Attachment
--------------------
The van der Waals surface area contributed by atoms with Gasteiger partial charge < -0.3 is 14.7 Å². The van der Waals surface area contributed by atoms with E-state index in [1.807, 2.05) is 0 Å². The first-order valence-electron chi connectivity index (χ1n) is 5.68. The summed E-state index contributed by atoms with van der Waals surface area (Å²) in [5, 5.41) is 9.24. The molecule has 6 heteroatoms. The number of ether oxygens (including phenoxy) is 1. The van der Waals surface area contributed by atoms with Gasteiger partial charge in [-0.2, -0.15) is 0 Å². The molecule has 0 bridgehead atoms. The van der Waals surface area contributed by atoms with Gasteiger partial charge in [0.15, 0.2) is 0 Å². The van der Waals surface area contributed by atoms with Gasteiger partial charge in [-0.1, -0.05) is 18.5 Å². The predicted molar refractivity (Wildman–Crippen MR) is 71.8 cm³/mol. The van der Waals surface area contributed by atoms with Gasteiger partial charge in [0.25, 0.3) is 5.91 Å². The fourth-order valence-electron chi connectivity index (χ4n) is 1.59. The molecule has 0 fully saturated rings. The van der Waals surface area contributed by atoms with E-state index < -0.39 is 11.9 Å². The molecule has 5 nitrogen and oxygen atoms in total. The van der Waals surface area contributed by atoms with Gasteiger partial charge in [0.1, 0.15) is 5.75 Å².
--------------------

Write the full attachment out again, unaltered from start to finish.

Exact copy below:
The van der Waals surface area contributed by atoms with Gasteiger partial charge < -0.3 is 14.7 Å². The van der Waals surface area contributed by atoms with E-state index in [1.807, 2.05) is 0 Å². The first-order valence-electron chi connectivity index (χ1n) is 5.68. The summed E-state index contributed by atoms with van der Waals surface area (Å²) in [5, 5.41) is 9.24. The molecule has 6 heteroatoms. The number of ether oxygens (including phenoxy) is 1. The van der Waals surface area contributed by atoms with Gasteiger partial charge in [-0.2, -0.15) is 0 Å². The molecule has 0 bridgehead atoms. The van der Waals surface area contributed by atoms with Gasteiger partial charge in [0.15, 0.2) is 0 Å². The van der Waals surface area contributed by atoms with Gasteiger partial charge in [-0.1, -0.05) is 18.5 Å². The predicted molar refractivity (Wildman–Crippen MR) is 71.8 cm³/mol. The van der Waals surface area contributed by atoms with Gasteiger partial charge in [0.25, 0.3) is 5.91 Å². The fourth-order valence-electron chi connectivity index (χ4n) is 1.59. The molecule has 0 fully saturated rings. The van der Waals surface area contributed by atoms with E-state index < -0.39 is 11.9 Å². The molecule has 5 nitrogen and oxygen atoms in total. The van der Waals surface area contributed by atoms with Gasteiger partial charge in [0.1, 0.15) is 5.75 Å².